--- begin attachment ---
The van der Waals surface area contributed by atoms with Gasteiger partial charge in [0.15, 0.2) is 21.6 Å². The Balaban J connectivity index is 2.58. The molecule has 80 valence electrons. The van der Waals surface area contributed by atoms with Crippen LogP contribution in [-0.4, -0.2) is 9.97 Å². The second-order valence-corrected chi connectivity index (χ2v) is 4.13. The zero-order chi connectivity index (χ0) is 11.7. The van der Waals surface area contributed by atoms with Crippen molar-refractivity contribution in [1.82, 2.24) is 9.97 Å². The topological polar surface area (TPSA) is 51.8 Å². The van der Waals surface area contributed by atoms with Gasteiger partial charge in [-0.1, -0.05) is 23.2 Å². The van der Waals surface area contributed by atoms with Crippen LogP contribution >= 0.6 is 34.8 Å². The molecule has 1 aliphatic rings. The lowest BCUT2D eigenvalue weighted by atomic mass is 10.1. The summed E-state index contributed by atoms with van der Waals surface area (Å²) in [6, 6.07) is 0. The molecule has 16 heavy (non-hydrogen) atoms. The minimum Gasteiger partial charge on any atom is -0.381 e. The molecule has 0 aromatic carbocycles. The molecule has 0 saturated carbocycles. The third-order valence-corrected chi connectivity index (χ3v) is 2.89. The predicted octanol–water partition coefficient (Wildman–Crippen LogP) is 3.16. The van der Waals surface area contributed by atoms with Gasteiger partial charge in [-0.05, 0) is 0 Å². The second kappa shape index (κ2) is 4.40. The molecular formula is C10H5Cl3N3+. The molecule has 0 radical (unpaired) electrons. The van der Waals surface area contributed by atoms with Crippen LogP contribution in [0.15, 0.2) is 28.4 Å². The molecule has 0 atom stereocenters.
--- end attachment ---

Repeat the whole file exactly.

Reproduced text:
The van der Waals surface area contributed by atoms with Gasteiger partial charge in [0.15, 0.2) is 21.6 Å². The Balaban J connectivity index is 2.58. The molecule has 80 valence electrons. The van der Waals surface area contributed by atoms with Crippen LogP contribution in [-0.4, -0.2) is 9.97 Å². The second-order valence-corrected chi connectivity index (χ2v) is 4.13. The zero-order chi connectivity index (χ0) is 11.7. The van der Waals surface area contributed by atoms with Crippen molar-refractivity contribution in [1.82, 2.24) is 9.97 Å². The topological polar surface area (TPSA) is 51.8 Å². The van der Waals surface area contributed by atoms with Gasteiger partial charge in [-0.1, -0.05) is 23.2 Å². The van der Waals surface area contributed by atoms with Crippen LogP contribution >= 0.6 is 34.8 Å². The molecule has 1 aliphatic rings. The lowest BCUT2D eigenvalue weighted by atomic mass is 10.1. The summed E-state index contributed by atoms with van der Waals surface area (Å²) in [6, 6.07) is 0. The molecule has 16 heavy (non-hydrogen) atoms. The minimum Gasteiger partial charge on any atom is -0.381 e. The molecule has 0 aromatic carbocycles. The molecule has 0 saturated carbocycles. The third-order valence-corrected chi connectivity index (χ3v) is 2.89. The predicted octanol–water partition coefficient (Wildman–Crippen LogP) is 3.16. The van der Waals surface area contributed by atoms with Gasteiger partial charge in [-0.05, 0) is 0 Å². The second kappa shape index (κ2) is 4.40. The molecular formula is C10H5Cl3N3+. The molecule has 0 radical (unpaired) electrons. The van der Waals surface area contributed by atoms with Crippen LogP contribution in [0.15, 0.2) is 28.4 Å². The molecule has 0 atom stereocenters.